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Once a gold-standard best practice, is double confirmed opt-in for email marketing programs now "outdated" and a "terrible idea"?
Email marketing veteran (and, full disclosure, personal friend) Bill McCloskey thinks so, and list a myriad of scenarios that can go wrong when marketers take this virtuous path.
I'm hardly unbiased when it comes to confirmed double opt-in. When the Federal Trade Commission (FTC) sought recommendations for CAN-SPAM legislation back in 2003, I testified in Washington on the virtues of confirmed double opt-in.
Plenty may have changed in email over the past six years, but not that part.
Let's look at Bill's fallacious arguments.
1. "What a terrible idea if you want to grow your list!"
Confirmed double opt-in lists may not be as big as their single opt-in brethren, but they're infinitely more valuable, just as a few nuggets of gold beat a pile of pebbles, hands down. The gulf separating open and response rates between these two species of lists is a vast one, as common sense would dictate. You want the biggest list you can get? Fine. Me, I'll take the best list I can get.
2. "With deliverability the way it is, there's no guarantee they will even see the confirmation email."
Right you are. And if they don't see the confirmation email, they're not going to see subsequent mailings, either. So get your delivery problems solved. This one's a no-brainer. Authenticate your server and sending domain, encourage subscribers to whitelist your "from" address. None of these steps are remotely connected to double confirmed opt-in, they're stand-alone, proven best practices.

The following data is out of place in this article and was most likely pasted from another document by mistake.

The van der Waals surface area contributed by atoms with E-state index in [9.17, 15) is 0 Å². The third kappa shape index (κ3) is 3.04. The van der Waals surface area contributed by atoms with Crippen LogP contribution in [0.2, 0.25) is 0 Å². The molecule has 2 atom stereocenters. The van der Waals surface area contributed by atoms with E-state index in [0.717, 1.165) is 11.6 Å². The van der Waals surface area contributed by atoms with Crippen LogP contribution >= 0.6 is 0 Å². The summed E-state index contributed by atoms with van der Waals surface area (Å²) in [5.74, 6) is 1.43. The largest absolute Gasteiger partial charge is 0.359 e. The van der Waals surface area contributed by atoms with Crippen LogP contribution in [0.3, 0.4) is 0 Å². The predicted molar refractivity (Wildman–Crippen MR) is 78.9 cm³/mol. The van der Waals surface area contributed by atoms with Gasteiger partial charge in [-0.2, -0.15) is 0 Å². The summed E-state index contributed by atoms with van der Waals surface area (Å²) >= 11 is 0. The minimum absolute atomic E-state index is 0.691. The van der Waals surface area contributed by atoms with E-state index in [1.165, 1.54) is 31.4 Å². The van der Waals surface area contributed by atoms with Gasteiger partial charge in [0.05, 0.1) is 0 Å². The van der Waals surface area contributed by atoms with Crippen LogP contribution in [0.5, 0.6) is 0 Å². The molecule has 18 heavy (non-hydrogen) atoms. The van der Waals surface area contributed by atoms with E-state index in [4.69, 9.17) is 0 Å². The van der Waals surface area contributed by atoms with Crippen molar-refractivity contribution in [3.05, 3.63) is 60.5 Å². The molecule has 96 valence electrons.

3. The confirmation email "just might get lost."
4. "The email just might get flagged as spam by your email client and go directly into the junk file."
Please re-read the bit about asking subscribers to whitelist your sending address in their email client.
5. "It's tough enough out there. Why make things harder on yourself and your clients?"
Who said this was supposed to be easy? You want a big list? That's easy. Spam. Add every email address you can lay your hands on to your lists. Buy illegal software that spiders the web to capture unwitting email addresses and blast away. You'll soon have yourself a big, fat list - guaranteed.
But smart, ethical, dedicated marketers - the ones who want solid results from their campaigns - know size isn't the only thing that matters.